NASA Goddard’s Beginnings in Project Vanguard

In the dawn of the Space Age, a group of scientists and engineers from the Naval Research Laboratory (NRL) had their eye on a new frontier: the uncharted expanse of space. Project Vanguard, initiated in 1955, aimed to launch the first American satellite into Earth orbit as part of the International Geophysical Year (July 1957 to December 1958). Led by NRL, it envisioned a three-stage rocket design and emphasized scientific instrumentation over military application while showcasing American ingenuity. Despite its ambitious goals, Project Vanguard encountered difficulties. The first five Vanguard launch attempts suffered critical failures, earning it the nickname “Flopnik” in the press. The public, eager for American success in space following the Soviet Union’s launch of Sputnik 1, was disappointed in Vanguard’s performance. However, Vanguard’s legacy extends beyond its initial setbacks. On March 17, 1958, Vanguard TV-4, also known as Vanguard I, achieved orbit to become America’s second satellite and the world’s fourth artificial satellite in space. This success marked a major milestone and instilled renewed confidence in the project. Today, Vanguard I remains in space as the oldest satellite orbiting the Earth.

A few months after the launch of Vanguard I in 1958, the National Aeronautics and Space Act was passed establishing the National Aeronautics and Space Administration (NASA), and on May 1, 1959, NASA Administrator Dr. T. Keith Glennan announced that the Beltsville Space Center would become Goddard Space Flight Center. The center would be under the overall guidance of Dr. Abe Silverstein, then Director of Space Flight Development at NASA Headquarters.

Recognizing the expertise and dedication of the NRL team, NASA transferred many employees from Project Vanguard to form the nucleus of the Goddard Space Flight Center in Greenbelt, Maryland. The migration of NRL scientists and engineers to Goddard wasn’t merely a paperwork shuffle, it was the transfer of their vital knowledge and experience.

Their impact was immediate. While initially tasked with completing Vanguard’s mission, the Goddard center quickly expanded its scope, encompassing Earth science, astrophysics, and space exploration. Early Goddard employees formed the core of several projects, including the Explorer series of satellites and the Television Infrared Observation Satellite (TIROS) Program. They tackled the challenges of satellite communication, laying the groundwork for technologies that would be used for years.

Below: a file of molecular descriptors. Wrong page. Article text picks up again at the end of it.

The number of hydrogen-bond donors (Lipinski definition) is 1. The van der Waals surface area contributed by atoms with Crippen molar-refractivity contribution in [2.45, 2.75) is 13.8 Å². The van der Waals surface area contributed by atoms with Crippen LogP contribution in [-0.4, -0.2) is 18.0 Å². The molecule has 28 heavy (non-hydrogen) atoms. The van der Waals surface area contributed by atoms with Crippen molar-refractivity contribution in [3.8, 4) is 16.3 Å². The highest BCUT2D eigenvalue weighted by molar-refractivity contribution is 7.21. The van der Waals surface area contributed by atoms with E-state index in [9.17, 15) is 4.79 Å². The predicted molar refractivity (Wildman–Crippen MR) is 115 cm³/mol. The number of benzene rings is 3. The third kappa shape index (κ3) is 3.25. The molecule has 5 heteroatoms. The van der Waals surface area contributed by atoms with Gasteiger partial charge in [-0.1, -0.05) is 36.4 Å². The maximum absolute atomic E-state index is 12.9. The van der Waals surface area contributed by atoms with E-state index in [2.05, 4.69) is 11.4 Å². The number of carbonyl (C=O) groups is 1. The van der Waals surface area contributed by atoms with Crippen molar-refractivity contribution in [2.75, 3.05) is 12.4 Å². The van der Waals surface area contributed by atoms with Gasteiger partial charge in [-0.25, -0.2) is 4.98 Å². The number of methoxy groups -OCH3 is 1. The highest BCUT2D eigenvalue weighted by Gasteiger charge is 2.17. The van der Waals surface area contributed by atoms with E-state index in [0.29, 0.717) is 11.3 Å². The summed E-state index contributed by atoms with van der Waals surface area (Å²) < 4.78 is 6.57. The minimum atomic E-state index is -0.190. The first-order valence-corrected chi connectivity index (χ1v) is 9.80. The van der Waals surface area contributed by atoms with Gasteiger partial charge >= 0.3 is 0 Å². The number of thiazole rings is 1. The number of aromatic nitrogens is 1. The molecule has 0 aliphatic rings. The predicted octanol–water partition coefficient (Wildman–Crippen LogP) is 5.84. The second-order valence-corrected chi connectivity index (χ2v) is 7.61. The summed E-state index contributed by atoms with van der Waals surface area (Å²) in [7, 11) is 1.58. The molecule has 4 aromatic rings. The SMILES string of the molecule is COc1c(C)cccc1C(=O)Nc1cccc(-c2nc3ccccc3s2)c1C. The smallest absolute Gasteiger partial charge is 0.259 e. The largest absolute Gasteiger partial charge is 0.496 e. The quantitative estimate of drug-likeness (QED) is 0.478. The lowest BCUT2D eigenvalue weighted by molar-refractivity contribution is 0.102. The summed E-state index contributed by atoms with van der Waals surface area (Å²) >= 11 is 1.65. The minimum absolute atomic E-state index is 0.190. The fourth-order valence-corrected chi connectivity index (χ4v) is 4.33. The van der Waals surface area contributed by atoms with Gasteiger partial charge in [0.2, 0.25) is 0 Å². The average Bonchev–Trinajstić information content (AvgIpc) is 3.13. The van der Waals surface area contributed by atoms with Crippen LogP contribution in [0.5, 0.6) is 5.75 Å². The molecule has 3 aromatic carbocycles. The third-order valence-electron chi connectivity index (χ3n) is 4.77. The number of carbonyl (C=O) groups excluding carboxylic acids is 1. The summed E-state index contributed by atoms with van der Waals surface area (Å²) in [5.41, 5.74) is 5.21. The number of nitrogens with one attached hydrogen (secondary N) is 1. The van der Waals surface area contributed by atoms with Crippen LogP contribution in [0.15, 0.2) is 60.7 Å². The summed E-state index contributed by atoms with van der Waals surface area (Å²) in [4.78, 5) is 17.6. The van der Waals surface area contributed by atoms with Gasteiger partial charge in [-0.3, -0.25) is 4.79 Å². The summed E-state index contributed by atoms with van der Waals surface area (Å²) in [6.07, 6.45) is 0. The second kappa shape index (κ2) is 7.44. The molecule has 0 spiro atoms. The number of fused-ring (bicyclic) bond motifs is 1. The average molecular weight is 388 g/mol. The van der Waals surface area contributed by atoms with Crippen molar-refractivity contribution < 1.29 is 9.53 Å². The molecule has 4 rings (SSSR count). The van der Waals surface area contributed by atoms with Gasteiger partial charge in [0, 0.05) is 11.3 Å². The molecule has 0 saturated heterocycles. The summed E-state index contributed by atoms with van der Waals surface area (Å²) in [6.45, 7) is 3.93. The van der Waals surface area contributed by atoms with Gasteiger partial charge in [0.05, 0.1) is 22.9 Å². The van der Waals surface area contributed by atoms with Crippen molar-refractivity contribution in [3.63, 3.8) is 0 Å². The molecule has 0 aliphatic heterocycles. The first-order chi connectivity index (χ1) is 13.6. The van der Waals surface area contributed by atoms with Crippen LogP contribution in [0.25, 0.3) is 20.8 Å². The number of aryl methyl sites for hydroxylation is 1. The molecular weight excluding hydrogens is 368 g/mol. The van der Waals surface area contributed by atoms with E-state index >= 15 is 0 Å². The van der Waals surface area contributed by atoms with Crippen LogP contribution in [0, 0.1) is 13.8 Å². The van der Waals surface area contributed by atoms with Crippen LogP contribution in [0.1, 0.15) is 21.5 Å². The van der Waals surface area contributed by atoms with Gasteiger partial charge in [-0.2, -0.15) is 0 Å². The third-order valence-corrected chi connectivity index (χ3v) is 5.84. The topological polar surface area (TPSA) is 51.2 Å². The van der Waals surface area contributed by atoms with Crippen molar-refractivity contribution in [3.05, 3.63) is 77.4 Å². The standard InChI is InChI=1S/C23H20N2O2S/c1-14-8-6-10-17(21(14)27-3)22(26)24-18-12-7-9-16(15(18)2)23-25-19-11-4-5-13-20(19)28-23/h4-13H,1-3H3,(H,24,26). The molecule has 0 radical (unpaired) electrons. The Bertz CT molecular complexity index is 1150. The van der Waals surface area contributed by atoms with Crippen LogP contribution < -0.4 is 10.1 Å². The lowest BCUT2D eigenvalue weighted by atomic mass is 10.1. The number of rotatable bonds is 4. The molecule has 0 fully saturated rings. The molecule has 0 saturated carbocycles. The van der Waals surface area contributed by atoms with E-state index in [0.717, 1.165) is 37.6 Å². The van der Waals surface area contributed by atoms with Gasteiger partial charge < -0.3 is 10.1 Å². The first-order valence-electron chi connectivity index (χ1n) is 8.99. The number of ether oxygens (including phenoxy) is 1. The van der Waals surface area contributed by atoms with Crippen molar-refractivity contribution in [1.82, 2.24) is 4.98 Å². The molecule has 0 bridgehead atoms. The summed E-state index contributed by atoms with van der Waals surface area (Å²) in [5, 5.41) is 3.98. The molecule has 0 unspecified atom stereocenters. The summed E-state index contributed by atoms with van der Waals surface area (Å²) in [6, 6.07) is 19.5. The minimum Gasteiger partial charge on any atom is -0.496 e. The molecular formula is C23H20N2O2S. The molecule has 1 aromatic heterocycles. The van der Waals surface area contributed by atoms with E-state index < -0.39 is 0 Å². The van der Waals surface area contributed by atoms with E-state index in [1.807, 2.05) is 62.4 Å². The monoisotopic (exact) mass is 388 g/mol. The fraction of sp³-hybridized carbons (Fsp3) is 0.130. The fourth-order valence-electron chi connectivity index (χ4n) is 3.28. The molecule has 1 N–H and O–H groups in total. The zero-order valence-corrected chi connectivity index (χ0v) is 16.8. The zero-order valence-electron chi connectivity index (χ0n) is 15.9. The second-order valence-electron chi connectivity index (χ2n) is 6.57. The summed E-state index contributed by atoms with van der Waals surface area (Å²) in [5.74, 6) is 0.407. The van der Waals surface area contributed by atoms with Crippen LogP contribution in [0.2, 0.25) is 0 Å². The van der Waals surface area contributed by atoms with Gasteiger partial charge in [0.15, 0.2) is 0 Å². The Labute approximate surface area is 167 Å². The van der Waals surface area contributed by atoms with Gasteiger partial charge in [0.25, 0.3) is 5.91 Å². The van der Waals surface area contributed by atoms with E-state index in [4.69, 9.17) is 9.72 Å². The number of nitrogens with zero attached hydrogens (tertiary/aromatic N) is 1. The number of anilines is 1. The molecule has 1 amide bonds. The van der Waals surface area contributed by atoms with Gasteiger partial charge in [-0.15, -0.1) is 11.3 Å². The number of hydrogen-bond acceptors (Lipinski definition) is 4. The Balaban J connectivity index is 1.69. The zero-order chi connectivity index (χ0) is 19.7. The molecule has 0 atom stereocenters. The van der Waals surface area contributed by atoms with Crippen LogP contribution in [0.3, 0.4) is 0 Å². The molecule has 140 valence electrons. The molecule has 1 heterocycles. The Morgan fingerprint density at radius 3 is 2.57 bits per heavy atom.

Goddard’s dedication ceremony took place on March 16, 1961, but its employees were hard at work well before that day. According to one employee’s account, the Applied Mathematics Branch moved from an office in Anacostia to the Greenbelt site on May 9, 1960. Other employees from a Massachusetts Avenue office building in Washington, DC, arrived around the same time. Those early days at Goddard were not easy. Parking lots had not been paved and signs at the center directed employees to park their cars under a large grove of oak trees. Some buildings did not yet have running water and portable toilets were available outside.

In celebration of Vanguard II’s sixtieth anniversary in 2019, the Goddard Archives installed newly preserved flight spares of Vanguard II and Vanguard III. Vanguard II hangs in the atrium of Building 33 and Vanguard III hangs in the visitor’s center. The Goddard Archives also hosted an event to highlight Goddard’s roots in Project Vanguard. In attendance were NRL historian Angelina Callahan, who gave a short talk about NRL and Project Vanguard, and five employees who worked at Goddard when it was first established. The legacy of the early work at NASA Goddard endures, not just in its scientific achievements, but also in its inspiring work exploring the frontiers of our universe.

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